How easy it is to make people believe a lie, and [how] hard it is to undo that work again! -- Mark Twain

  • ZeeZee Senior Member Posts: 24,505 Senior Member
    I understand that an actual shooting incident is rare in the grand scheme of LE things regarding what physical/admin training garners the most budget/time. 

    My only thought is, you can screw up paperwork and live. You can’t screw up deadly force. 

    "To Hell with efficiency, it's performance we want!" - Elmer Keith
  • ZeeZee Senior Member Posts: 24,505 Senior Member
    Of the various things this deputy did “wrong” (used loosely as he walked away from the incident in the end)......the one thing he did “right” was that he kept shooting until the threat went away. 
    "To Hell with efficiency, it's performance we want!" - Elmer Keith
  • bullsi1911bullsi1911 Moderator Posts: 11,294 Senior Member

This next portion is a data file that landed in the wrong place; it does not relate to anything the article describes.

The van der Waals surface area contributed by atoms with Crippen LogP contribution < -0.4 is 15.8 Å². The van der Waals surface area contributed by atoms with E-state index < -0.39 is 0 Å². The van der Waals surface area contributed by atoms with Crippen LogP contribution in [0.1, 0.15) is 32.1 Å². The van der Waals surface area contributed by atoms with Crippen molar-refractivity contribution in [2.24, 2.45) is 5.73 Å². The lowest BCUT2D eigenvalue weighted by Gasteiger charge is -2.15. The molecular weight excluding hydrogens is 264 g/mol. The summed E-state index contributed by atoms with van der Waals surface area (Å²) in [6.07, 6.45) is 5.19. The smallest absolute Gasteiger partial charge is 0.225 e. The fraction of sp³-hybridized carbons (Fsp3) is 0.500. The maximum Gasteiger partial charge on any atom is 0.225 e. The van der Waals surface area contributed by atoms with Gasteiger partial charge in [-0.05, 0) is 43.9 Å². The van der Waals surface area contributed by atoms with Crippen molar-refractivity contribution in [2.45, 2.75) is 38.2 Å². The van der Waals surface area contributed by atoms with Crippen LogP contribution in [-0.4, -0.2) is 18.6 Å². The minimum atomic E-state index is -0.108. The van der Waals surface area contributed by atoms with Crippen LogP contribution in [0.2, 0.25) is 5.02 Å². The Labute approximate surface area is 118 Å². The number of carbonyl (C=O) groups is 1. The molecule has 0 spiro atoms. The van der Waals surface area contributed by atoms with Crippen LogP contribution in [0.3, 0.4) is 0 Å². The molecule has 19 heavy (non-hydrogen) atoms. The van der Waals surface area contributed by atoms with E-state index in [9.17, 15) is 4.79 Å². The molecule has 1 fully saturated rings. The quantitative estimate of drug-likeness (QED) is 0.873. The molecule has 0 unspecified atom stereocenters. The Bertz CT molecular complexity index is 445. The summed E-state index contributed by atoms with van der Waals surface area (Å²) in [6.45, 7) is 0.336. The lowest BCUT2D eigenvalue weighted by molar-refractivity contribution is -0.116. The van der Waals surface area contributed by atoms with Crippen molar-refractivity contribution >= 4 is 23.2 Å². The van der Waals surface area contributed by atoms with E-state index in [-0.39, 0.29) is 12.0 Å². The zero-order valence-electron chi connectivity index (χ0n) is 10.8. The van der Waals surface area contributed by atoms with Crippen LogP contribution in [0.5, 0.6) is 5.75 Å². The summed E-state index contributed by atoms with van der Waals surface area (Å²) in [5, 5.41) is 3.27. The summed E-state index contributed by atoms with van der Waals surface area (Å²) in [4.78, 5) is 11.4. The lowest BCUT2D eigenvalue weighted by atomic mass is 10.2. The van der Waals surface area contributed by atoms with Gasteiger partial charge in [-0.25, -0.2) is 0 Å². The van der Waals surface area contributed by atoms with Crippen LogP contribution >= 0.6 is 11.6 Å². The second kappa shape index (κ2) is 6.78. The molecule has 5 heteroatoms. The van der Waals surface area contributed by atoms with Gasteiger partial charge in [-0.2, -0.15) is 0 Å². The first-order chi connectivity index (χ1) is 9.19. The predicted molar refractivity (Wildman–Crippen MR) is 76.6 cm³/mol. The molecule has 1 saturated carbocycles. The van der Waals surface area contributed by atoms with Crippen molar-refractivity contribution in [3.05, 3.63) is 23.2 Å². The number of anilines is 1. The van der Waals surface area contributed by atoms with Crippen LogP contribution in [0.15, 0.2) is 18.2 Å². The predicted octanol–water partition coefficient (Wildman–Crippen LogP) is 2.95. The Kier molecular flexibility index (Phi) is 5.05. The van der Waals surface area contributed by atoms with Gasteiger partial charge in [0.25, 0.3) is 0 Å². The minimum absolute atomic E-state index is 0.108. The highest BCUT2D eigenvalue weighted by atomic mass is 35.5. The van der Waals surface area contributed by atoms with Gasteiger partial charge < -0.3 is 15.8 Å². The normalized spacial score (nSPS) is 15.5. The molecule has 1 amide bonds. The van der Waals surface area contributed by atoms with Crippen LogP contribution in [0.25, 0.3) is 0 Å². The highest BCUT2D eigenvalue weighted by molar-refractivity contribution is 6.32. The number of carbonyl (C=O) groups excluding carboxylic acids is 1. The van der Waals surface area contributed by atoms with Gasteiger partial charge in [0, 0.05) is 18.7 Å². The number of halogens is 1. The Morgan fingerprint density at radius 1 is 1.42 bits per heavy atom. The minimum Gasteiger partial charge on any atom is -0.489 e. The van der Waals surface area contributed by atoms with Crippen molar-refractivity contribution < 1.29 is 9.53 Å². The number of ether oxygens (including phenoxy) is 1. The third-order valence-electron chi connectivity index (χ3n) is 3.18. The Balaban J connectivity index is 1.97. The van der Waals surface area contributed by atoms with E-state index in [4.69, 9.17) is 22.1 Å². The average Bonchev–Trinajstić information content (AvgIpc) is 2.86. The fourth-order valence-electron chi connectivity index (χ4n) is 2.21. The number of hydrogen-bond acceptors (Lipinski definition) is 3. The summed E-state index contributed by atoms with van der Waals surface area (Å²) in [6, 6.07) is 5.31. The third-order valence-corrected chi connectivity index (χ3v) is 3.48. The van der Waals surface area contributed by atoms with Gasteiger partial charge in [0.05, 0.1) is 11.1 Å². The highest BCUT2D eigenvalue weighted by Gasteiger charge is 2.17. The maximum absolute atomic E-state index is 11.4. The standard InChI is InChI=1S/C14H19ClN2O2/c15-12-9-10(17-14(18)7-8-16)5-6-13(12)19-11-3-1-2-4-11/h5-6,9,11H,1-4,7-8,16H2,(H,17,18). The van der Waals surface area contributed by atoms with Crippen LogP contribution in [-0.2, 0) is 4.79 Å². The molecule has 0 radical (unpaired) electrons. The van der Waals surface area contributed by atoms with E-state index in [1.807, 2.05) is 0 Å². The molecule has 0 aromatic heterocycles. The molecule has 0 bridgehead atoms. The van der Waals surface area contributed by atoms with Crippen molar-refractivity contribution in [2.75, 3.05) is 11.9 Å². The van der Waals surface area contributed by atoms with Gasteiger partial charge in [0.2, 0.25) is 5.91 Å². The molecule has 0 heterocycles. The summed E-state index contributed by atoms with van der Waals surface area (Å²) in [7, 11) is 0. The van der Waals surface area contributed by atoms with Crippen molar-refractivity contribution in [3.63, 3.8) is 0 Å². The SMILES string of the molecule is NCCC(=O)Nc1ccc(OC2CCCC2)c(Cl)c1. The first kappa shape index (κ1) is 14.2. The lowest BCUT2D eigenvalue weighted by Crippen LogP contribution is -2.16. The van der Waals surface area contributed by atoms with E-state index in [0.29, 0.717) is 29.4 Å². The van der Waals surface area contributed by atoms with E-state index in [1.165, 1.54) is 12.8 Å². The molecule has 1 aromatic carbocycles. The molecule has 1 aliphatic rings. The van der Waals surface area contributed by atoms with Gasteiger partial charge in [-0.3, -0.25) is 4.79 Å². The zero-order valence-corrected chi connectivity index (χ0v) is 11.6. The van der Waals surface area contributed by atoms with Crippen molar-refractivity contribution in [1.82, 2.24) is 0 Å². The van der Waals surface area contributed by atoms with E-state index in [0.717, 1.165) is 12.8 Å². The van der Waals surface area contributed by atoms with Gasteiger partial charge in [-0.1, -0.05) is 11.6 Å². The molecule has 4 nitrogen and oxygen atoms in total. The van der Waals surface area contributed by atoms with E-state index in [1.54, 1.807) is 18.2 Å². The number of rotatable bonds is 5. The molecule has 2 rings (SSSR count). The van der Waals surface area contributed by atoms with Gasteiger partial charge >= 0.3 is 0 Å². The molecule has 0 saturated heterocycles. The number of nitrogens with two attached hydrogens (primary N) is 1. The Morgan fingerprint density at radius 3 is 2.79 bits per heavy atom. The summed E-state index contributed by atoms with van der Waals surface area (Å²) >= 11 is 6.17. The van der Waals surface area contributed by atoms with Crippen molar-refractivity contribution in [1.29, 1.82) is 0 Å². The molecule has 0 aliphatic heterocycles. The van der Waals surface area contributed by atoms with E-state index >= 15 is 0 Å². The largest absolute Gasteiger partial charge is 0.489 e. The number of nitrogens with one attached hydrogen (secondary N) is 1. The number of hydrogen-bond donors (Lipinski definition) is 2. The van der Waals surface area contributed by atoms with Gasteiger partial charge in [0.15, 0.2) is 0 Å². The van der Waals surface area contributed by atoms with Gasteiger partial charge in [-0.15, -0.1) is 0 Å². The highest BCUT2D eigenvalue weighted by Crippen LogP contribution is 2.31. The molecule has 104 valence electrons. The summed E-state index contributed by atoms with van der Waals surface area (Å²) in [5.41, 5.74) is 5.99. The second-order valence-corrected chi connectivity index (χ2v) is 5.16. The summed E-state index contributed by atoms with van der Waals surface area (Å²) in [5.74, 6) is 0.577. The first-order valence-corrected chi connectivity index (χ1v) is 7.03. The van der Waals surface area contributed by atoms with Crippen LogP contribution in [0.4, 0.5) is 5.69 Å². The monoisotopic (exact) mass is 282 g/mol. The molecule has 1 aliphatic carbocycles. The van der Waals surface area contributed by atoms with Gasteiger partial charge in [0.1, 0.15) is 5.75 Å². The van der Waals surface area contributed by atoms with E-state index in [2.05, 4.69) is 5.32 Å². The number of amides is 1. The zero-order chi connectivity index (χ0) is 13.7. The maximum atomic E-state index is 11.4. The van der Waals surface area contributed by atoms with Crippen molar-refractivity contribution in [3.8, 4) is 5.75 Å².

Zee said:
    Of the various things this deputy did “wrong” (used loosely as he walked away from the incident in the end)......the one thing he did “right” was that he kept shooting until the threat went away. 
    That is true.  The bad guy always gets a vote in how the situation starts, and when it ends.
    To make something simple is a thousand times more difficult than to make something complex.
    -Mikhail Kalashnikov
  • Gene LGene L Senior Member Posts: 11,861 Senior Member
    We can break it down frame by frame, but the deputy didn't have that ability. He acted pretty well, IMO.
    Concealed carry is for protection, open carry is for attention.
  • BigslugBigslug Senior Member Posts: 8,383 Senior Member
    Zee said:
    Not sure why the officer didn’t place two hands on his firearm after blocking that one strike with the stick. 
    It looks like he was using his support hand as balance while walking backwards. But, I feel he might have possibly had better impacts had he utilized a two handed grip and aimed center mass.